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Point tenderness - abdomen
     
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Point tenderness - abdomen

Abdominal tenderness

 

Abdominal point tenderness is the pain you feel when pressure is placed over a certain part of the belly area (abdomen).

Considerations

 

The abdomen is an area of the body a health care provider can easily examine by touch. The provider can feel growths and organs in the belly area and find where you feel pain.

Abdominal tenderness can be mild to severe. Rebound tenderness occurs when the tissue that lines the abdominal cavity (the peritoneum) is irritated, inflamed, or infected. This is called peritonitis.

 

Causes

 

Causes include:

  • Abdominal abscess
  • Appendicitis
  • Certain types of hernias
  • Meckel diverticulum
  • Ovarian torsion (twisted fallopian tube)

 

When to Contact a Medical Professional

 

Get emergency medical help right away if you have abdominal point tenderness.

 

What to Expect at Your Office Visit

 

Your provider will examine you and gently push on places on your belly. People with peritonitis will often tense the abdominal muscles when the area is touched. This is called guarding.

The provider will note any point of of tenderness. The location of the tenderness can indicate the problem that is causing it. For example, if you have appendicitis, you will have tenderness when a certain place is touched. This spot is called McBurney point.

The provider will also ask questions about your symptoms and medical history. These may include:

  • When did the symptoms start?
  • Is this the first time you have had such discomfort?
  • If not, when does the discomfort tend to occur?
  • Are you having other symptoms, such as constipation, diarrhea, fainting, vomiting, or fever?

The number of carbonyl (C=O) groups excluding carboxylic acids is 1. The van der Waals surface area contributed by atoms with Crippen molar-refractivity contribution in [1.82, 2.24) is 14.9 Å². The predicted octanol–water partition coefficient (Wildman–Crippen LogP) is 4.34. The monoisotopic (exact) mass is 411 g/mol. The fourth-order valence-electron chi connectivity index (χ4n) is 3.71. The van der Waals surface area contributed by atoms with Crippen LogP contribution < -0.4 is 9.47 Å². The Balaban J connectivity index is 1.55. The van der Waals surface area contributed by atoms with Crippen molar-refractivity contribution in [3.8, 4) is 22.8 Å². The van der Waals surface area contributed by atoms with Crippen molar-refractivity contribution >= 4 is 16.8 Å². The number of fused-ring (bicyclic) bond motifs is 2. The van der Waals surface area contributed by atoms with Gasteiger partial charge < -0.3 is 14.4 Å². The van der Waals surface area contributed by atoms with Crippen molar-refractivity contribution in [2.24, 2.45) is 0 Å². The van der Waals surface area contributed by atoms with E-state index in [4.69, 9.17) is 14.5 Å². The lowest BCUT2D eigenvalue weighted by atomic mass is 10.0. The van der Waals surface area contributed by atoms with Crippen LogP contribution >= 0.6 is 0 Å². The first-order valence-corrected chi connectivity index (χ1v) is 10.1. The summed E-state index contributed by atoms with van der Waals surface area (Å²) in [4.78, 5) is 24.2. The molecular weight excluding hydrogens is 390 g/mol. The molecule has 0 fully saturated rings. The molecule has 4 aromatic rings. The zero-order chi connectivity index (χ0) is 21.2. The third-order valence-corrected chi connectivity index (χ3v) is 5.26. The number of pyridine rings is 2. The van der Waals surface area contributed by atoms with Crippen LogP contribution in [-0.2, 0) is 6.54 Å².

You may need to have the following tests:

  • Abdominal x-ray
  • Abdominal CT scan (occasionally)
  • Blood work, such as a complete blood count

In some cases, you may need surgery right away. This may involve an exploratory laparotomy or an emergency appendectomy.

 

 

References

McQuaid K. Approach to the patient with gastrointestinal disease. In: Goldman L, Schafer AI, eds. Goldman-Cecil Medicine. 25th ed. Philadelphia, PA: Elsevier Saunders; 2016:chap 132.

Squires R, Carter SN, Postier RG. Acute abdomen. In: Townsend CM Jr, Beauchamp RD, Evers BM, Mattox KL, eds. Sabiston Textbook of Surgery. 20th ed. Elsevier; 2017:chap 45.

Swartz MH. The abdomen. In: Swartz MH, ed. Textbook of Physical Diagnosis. 7th ed. Philadelphia, PA: Elsevier Saunders; 2014:chap 14.

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    Anatomical landmarks, front view

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    Appendix

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    • Anatomical landmarks, front view

      Anatomical landmarks, front view

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      Appendix

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          Review Date: 12/10/2016

          Reviewed By: Linda J. Vorvick, MD, Clinical Associate Professor, Department of Family Medicine, UW Medicine, School of Medicine, University of Washington, Seattle, WA. Also reviewed by David Zieve, MD, MHA, Medical Director, Brenda Conaway, Editorial Director, and the A.D.A.M. Editorial team.

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